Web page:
CIS 298  Study Abroad 

CIS 320  Introduction to Algorithms 
(Prerequisites:
CIS 120,121,260,262.)
How do you optimally encode a text file? How do you find
shortest paths in a map? How do you design a communication
network? How do you route data in a network? What are
the limits of efficient computation? This course gives
a comprehensive introduction to design and analysis of
algorithms, and answers along the way these and many other
interesting computational questions. You will learn about
problemsolving; advanced data structures such as universal
hashing and redblack trees; advanced design and analysis
techniques such as dynamic programming and amortized analysis;
graph algorithms such as minimum spanning trees
and network flows; NPcompleteness theory; and approximation
algorithms.


CIS
330  Design
Principles of Information Systems 

(Prerequisite(s):CIS 121 and CIS 260.)
Introduction to database management systems and principles
of design. The EntityRelationship model as a modeling tool.
The relational model: formal languages, the industry standard
SQL, relational design theory, query optimization. Storing and querying XML data. Datalog and recursive queries. Views and data integration. Overview of system level issues:
physical data organization, indexing techniques, and transactions.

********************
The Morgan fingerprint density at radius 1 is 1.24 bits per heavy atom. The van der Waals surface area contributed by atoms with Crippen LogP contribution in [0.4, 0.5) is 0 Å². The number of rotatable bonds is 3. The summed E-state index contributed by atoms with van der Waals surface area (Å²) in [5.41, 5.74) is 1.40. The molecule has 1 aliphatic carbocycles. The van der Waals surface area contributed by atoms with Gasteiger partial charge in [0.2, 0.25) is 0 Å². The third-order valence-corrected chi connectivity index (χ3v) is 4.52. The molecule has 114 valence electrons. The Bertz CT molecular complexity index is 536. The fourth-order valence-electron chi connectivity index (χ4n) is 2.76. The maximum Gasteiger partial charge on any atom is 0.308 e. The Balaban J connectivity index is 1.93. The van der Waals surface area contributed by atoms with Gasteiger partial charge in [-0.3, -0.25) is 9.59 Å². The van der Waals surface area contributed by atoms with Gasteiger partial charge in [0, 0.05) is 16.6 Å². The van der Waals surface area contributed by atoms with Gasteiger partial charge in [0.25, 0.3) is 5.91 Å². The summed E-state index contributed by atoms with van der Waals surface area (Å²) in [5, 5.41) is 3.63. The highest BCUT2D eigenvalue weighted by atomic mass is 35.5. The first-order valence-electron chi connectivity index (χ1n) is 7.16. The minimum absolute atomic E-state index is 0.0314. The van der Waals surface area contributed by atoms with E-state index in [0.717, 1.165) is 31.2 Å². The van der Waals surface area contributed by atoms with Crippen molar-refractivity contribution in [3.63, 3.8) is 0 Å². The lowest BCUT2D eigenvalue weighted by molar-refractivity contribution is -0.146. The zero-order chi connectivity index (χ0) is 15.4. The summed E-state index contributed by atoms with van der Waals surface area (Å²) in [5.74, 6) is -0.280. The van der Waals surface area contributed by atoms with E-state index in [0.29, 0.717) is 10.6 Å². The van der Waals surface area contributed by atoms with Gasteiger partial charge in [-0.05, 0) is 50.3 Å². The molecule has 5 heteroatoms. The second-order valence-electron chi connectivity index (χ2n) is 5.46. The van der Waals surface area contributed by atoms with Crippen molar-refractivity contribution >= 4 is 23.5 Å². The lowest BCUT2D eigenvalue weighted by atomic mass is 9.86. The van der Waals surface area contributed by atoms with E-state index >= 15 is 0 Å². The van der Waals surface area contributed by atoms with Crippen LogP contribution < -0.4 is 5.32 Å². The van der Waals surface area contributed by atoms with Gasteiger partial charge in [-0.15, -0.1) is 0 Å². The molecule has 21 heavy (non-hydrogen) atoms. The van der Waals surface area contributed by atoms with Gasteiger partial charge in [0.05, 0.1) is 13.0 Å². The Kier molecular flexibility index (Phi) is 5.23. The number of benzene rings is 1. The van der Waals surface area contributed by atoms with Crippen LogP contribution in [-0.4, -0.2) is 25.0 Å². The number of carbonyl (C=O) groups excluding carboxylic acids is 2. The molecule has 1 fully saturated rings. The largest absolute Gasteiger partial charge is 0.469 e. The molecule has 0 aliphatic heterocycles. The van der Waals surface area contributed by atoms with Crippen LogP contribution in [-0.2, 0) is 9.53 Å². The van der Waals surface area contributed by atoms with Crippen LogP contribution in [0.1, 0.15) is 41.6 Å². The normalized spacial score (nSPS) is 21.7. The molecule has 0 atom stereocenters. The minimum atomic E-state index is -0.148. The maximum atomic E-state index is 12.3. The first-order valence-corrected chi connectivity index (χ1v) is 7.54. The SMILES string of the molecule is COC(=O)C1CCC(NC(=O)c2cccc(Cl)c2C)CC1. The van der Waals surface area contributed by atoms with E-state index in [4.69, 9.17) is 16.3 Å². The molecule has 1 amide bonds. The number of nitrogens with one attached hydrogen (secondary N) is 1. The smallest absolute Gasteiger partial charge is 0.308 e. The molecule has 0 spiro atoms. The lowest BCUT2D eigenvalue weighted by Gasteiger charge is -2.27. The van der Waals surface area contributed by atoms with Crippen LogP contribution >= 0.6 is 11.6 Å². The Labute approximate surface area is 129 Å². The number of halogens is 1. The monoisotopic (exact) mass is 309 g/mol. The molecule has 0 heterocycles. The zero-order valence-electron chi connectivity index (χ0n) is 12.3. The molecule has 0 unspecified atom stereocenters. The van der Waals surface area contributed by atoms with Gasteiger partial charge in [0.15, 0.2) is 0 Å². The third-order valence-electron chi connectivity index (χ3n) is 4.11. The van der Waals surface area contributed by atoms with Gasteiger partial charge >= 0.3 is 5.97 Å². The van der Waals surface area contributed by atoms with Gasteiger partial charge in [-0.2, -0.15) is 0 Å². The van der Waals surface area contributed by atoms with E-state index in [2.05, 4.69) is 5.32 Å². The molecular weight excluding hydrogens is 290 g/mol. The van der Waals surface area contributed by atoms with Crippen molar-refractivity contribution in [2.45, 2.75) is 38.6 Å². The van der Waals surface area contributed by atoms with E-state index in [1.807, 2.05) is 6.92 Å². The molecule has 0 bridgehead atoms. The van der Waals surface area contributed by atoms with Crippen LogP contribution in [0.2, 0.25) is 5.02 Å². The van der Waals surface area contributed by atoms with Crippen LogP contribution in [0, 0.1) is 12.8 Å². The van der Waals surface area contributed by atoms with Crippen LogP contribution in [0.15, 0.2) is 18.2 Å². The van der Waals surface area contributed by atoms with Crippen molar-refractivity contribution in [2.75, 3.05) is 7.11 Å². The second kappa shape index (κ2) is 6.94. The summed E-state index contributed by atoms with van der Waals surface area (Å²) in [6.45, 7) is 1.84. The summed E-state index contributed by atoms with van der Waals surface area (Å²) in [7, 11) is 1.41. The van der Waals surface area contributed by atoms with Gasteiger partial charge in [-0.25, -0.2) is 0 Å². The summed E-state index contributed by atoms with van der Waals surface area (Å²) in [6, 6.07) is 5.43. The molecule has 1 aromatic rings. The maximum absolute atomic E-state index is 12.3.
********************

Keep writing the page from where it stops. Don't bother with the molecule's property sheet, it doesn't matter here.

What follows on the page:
Connecting databases to the Web. Course work requires programming
in several different query languages, several written homeworks
and a team project. 

CIS 334  Advanced Topics in Algorithms 
(Prerequisite(s):
CIS 320.)
Can you check if two large documents are identical by
examining a small number of bits? Can you verify that
a program has correctly computed a function without ever
computing the function? Can students compute the average
score on an exam without ever revealing their scores to
each other? Can you be convinced of the correctness of
an assertion without ever seeing the proof? The answer
to all these questions is in the affirmative provided
we allow the use of randomization. Over the past few decades,
randomization has emerged as a powerful resource in algorithm
design. This course would focus on powerful general techniques
for designing randomized algorithms as well as specific
representative applications in various domains, including
approximation algorithms, cryptography and number
theory, data structure design, online algorithms, and
parallel and distributed computation.


CIS 340  Principles of Programming Languages 
(Prerequisite(s): CIS 120,121,260)
This course is about the principles of programming languages.
It studies programming language concepts by implementing
a sequence of interpreters, compilers, and type checkers,
each one introducing a new language concept. The goal of
this course is threefold: By studying the concepts and abstractions
of highlevel programming languages, students should be
able to use them more effectively. Second, by learning how
the features of highlevel programming languages are implemented,
students should be able to program more expressively in
lowlevel languages. Finally, by understanding the principles
behind programming language design, students should be able